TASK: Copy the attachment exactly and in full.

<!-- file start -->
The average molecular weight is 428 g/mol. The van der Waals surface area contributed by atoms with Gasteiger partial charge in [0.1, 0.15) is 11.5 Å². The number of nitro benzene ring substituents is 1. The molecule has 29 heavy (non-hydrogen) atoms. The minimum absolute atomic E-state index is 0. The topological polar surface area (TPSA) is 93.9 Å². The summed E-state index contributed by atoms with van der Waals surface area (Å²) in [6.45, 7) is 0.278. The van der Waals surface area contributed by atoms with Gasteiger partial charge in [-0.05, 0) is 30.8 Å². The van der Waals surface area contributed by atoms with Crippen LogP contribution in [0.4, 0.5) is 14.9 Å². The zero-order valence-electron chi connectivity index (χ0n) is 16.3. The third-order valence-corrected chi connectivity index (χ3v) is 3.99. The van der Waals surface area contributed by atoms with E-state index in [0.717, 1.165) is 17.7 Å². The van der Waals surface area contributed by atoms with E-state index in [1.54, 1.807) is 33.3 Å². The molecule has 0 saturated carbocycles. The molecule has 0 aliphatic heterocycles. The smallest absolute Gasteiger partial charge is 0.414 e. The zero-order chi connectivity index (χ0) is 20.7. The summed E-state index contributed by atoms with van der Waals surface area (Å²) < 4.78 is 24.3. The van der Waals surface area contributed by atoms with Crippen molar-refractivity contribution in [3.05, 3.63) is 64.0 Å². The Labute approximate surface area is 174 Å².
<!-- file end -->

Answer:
The average molecular weight is 428 g/mol. The van der Waals surface area contributed by atoms with Gasteiger partial charge in [0.1, 0.15) is 11.5 Å². The number of nitro benzene ring substituents is 1. The molecule has 29 heavy (non-hydrogen) atoms. The minimum absolute atomic E-state index is 0. The topological polar surface area (TPSA) is 93.9 Å². The summed E-state index contributed by atoms with van der Waals surface area (Å²) in [6.45, 7) is 0.278. The van der Waals surface area contributed by atoms with Gasteiger partial charge in [-0.05, 0) is 30.8 Å². The van der Waals surface area contributed by atoms with Crippen LogP contribution in [0.4, 0.5) is 14.9 Å². The zero-order valence-electron chi connectivity index (χ0n) is 16.3. The third-order valence-corrected chi connectivity index (χ3v) is 3.99. The van der Waals surface area contributed by atoms with E-state index in [0.717, 1.165) is 17.7 Å². The van der Waals surface area contributed by atoms with E-state index in [1.54, 1.807) is 33.3 Å². The molecule has 0 saturated carbocycles. The molecule has 0 aliphatic heterocycles. The smallest absolute Gasteiger partial charge is 0.414 e. The zero-order chi connectivity index (χ0) is 20.7. The summed E-state index contributed by atoms with van der Waals surface area (Å²) < 4.78 is 24.3. The van der Waals surface area contributed by atoms with Crippen molar-refractivity contribution in [3.05, 3.63) is 64.0 Å². The Labute approximate surface area is 174 Å².